AMIDST national crisis over the shooting of unarmed protesters at the Lekki Toll Plaza in Lagos on Tuesday, a delegation from the United States government has arrived in Nigeria.
The team was at Aso Rock on Thursday to discuss with Vice President Yemi Osinbajo behind closed doors.
The team, according to the US Mission in Nigeria “discussed ongoing violence, the importance of allowing citizens to peacefully demonstrate, and accountability and justice for victims.”
The team comprises of US Assistant Secretary, Bureau for Democracy, Human Rights and Labour, Bob Destro; US Assistant Secretary, Bureau for Conflict Stabilisation Operations, Denise Natali; the Counselor of the US Department of State, Thomas Ulrich Brechbuhl; and the Charge d’Affairs, US Embassy, Kathleen FitzGibbon.
A statement from the US Mission in Nigeria said the team raised US’ concerns about ongoing violence in Nigeria, human rights, religious freedom, and trafficking in persons and heard from senior Nigerian government officials how they were addressing those issues.
The statement said: “The Counselor expressed the US condemnation of the use of excessive force by military forces who fired on unarmed demonstrators in Lagos.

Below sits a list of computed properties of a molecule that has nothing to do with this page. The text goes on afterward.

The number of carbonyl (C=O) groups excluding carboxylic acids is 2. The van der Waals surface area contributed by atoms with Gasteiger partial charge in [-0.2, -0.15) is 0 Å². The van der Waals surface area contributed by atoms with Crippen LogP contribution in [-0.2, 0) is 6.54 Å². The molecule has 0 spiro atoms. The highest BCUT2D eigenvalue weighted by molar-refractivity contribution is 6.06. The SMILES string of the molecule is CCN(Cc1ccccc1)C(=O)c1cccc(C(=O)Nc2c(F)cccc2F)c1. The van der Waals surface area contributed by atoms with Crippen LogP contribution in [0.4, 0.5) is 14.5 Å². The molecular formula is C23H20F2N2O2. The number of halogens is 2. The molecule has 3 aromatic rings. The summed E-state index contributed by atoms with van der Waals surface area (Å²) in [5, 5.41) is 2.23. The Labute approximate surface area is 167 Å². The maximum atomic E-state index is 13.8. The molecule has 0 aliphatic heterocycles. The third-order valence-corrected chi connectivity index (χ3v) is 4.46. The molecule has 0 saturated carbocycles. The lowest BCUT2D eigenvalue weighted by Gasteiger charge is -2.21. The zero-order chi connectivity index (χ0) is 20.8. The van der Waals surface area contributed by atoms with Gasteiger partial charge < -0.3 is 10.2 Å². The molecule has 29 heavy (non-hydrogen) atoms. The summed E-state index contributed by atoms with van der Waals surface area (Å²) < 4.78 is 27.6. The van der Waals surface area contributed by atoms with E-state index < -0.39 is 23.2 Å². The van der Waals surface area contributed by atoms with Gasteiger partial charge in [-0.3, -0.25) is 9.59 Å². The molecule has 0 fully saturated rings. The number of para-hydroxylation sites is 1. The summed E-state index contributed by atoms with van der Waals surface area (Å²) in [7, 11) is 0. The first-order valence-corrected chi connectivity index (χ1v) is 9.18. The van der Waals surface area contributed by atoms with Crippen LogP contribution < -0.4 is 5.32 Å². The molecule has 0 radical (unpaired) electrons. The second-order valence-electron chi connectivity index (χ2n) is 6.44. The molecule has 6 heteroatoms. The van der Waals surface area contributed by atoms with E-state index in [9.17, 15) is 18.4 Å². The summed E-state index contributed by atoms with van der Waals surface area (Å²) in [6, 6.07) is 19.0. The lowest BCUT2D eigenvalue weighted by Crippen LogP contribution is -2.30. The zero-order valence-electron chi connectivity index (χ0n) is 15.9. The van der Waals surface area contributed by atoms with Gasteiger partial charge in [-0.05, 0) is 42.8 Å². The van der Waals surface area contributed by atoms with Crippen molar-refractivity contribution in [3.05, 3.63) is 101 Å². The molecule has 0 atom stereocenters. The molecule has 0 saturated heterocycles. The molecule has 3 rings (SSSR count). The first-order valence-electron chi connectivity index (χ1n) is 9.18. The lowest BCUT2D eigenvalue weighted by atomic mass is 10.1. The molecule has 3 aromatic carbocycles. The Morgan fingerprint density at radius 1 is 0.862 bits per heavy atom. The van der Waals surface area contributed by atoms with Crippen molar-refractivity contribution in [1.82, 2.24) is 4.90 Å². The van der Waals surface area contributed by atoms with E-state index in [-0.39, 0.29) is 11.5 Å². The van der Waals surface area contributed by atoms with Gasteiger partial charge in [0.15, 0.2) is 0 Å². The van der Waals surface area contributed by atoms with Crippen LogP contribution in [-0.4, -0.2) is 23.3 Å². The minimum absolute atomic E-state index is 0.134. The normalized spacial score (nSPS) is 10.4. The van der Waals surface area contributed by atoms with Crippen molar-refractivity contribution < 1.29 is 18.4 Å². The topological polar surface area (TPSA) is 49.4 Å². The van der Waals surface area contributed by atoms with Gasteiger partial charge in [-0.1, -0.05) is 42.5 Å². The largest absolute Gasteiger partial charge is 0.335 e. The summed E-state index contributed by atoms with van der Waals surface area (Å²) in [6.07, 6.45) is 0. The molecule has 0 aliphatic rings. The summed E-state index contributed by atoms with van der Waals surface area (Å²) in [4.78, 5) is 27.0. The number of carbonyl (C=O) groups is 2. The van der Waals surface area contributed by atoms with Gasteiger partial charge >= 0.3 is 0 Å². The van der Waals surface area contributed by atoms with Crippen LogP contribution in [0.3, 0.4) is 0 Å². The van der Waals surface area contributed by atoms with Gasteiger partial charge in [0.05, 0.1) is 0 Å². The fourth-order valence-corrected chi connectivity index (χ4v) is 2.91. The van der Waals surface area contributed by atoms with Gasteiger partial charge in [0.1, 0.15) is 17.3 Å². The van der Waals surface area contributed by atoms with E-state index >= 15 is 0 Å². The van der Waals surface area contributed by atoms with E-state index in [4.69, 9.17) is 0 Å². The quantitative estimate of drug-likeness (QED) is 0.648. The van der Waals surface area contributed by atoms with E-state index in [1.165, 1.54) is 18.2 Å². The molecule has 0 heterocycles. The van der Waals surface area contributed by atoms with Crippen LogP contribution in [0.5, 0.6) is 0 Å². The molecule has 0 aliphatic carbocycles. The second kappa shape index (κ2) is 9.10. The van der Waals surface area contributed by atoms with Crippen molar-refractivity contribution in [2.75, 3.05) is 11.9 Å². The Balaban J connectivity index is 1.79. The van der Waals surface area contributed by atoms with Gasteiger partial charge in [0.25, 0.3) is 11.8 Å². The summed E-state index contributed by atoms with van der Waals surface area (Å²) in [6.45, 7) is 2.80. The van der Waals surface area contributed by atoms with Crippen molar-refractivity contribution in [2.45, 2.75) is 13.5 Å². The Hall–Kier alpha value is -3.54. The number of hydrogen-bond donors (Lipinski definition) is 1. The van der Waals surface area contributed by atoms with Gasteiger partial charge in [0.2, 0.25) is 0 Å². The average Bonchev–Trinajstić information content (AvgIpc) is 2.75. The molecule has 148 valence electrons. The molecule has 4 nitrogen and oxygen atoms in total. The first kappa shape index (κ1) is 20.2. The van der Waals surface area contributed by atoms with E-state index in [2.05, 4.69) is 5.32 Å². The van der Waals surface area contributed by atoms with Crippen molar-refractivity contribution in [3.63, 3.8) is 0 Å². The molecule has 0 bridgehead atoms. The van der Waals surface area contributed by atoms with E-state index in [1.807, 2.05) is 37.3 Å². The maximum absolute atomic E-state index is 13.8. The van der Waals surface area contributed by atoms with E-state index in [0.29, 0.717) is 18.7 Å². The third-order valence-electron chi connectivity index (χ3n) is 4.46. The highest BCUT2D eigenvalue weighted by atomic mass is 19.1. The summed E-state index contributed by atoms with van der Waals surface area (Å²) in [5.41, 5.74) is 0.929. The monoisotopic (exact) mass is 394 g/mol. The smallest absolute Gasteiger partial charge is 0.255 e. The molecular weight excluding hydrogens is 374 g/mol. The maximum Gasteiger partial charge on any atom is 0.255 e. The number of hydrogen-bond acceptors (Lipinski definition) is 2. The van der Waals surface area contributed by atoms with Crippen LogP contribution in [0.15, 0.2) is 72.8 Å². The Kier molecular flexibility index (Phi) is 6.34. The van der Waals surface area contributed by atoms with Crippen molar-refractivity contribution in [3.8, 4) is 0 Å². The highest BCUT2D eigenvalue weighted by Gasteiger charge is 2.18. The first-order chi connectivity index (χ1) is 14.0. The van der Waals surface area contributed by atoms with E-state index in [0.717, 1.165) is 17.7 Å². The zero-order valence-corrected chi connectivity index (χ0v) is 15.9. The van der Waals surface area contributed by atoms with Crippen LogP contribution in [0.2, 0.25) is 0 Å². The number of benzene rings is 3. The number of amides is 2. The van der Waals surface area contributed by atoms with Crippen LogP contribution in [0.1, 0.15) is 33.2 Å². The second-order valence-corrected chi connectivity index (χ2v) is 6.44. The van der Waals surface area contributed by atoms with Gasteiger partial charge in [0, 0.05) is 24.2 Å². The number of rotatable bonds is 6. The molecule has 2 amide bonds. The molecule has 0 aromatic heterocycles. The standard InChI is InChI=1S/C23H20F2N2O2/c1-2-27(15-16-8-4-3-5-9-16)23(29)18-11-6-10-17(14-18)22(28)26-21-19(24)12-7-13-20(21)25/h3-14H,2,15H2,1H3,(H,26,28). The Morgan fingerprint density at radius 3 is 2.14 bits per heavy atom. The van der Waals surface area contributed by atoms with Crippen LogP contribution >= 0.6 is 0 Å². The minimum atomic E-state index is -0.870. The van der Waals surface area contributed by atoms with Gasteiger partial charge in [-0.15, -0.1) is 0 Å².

He expressed condolences to the victims of these shootings and urged the government of Nigeria to abide by its commitment to hold those responsible accountable under the law.”
Another message from the Mission on Friday afternoon disclosed that the team met with a broad spectrum of Federal Government officials, governors, human rights activists and civil society representatives, religious leaders, conflict mitigators, donor partners, and the police.
“Together, we continue our collaboration on our common goals of improving civilian security, promotion of human rights, and enhancing economic opportunities,” the message said.
Responding, Vice President Osinbajo expressed the hope that such cooperation would create better understanding of the issues.
He assured the visiting US officials that the plan of both the federal and state governments to investigate police brutality and prosecute erring police officers, create new state-based security and human rights committees, as well as provide compensation to victims of the disbanded Special Anti-Robbery Squad (SARS) and other police units would be a game-changer in ensuring an end to impunity